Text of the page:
Mr. Stefanson:  I am sure the honourable member knows, when he refers to department store sales in the city of Winnipeg, that in terms of the total retail sales in all of Manitoba, they represent some 6 or 7 or 8 percent, not by any stretch of the imagination a large proportion of the retail sales in all of Manitoba.  I have already outlined for him what retail sales in total are doing in Manitoba.  We are having reasonable growth, certainly relative to the rest of Canada, in that very important sector, Madam Deputy Speaker.

      I have also outlined for him the benefits of holding the line on personal income tax, putting $600 million back into the economy of Manitoba by Manitobans, who know best how to spend that money, Madam Deputy Speaker.  We have the highest growth in all of Canada, outside of the Atlantic provinces.

      Our growth in personal disposable income in 1993‑94 will be more than double the growth in Ontario, Saskatchewan, Alberta and British Columbia.  Even Alberta, which has no sales tax, our growth in personal disposable income will be double the rate in that province.  But I do want to remind him, the importance of holding the line at 7 percent on all items in Manitoba, that that is the second lowest rate in all of Canada.  When any consumer is buying any product, they will benefit by holding the line at 7 percent, unlike decisions we have seen in the province of British Columbia.  We know what kind of government is there.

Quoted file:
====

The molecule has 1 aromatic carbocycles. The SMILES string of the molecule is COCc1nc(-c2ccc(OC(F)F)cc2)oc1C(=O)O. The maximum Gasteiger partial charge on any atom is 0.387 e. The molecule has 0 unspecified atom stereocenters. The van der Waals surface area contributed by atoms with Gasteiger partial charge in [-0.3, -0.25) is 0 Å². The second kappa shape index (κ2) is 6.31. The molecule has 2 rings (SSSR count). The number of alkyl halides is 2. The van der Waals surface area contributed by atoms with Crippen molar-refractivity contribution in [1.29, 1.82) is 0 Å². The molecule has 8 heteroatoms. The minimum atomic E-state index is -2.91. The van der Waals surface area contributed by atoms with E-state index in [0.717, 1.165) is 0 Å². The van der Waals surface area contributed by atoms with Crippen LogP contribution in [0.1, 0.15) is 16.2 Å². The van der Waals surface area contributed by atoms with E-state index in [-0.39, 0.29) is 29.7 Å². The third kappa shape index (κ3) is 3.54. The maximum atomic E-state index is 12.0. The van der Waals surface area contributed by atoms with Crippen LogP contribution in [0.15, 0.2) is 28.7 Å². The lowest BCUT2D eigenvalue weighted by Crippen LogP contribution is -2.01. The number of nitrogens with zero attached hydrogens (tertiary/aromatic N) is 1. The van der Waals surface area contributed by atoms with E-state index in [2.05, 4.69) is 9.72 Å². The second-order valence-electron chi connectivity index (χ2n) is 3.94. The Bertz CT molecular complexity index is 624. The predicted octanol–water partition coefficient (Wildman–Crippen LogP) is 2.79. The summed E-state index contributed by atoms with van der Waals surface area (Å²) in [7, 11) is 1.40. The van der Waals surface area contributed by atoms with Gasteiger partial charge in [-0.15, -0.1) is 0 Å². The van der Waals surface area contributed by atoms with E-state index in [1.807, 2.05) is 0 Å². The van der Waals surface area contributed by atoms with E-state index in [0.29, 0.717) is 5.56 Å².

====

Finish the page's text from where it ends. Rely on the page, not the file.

Agriculture Industry

Safety Net Programs


Ms. Rosann Wowchuk (Swan River):  Actions or lack of actions by federal and provincial governments have caused hardships for many Canadian farmers.  In light of the fact that we have a federal‑provincial agreement that says producers will not be abandoned when the marketplace fails them, and that the Wheat Board has said that prices will remain at the same levels as last year, causing great hardship for Canadian farmers as they go into spring seeding, I want to ask the Minister of Agriculture if he will now call on the federal government to put into place a third line of defence immediately.

Hon. Glen Findlay (Minister of Agriculture):  Madam Deputy Speaker, over the course of the last three or four years, there have been a lot of discussions between the provinces in western Canada and the federal government about having safety nets in place, and the second line of defence consists of GRIP and NISA, which work very well in the province of Manitoba and have generated millions of dollars of income for farmers in Manitoba when there are low grain prices or there is a frost like there was last year that really affected the constituency of Swan River.

      The third line of defence has been on the table and discussed.  About all we got out of that discussion is the federal government‑‑at least the previous minister indicated that it was a federal responsibility.  I have looked at the revenue incomes.  Whether you look at the gross incomes or whether you look at realized net incomes, the province of Manitoba has improved rather dramatically in 1992 over '90 and '91, and '93 again looks like the realized net income will be reasonably good in the province of Manitoba, with many industries doing exceedingly well‑‑the livestock sector, the PMU sector, the oilseed sector.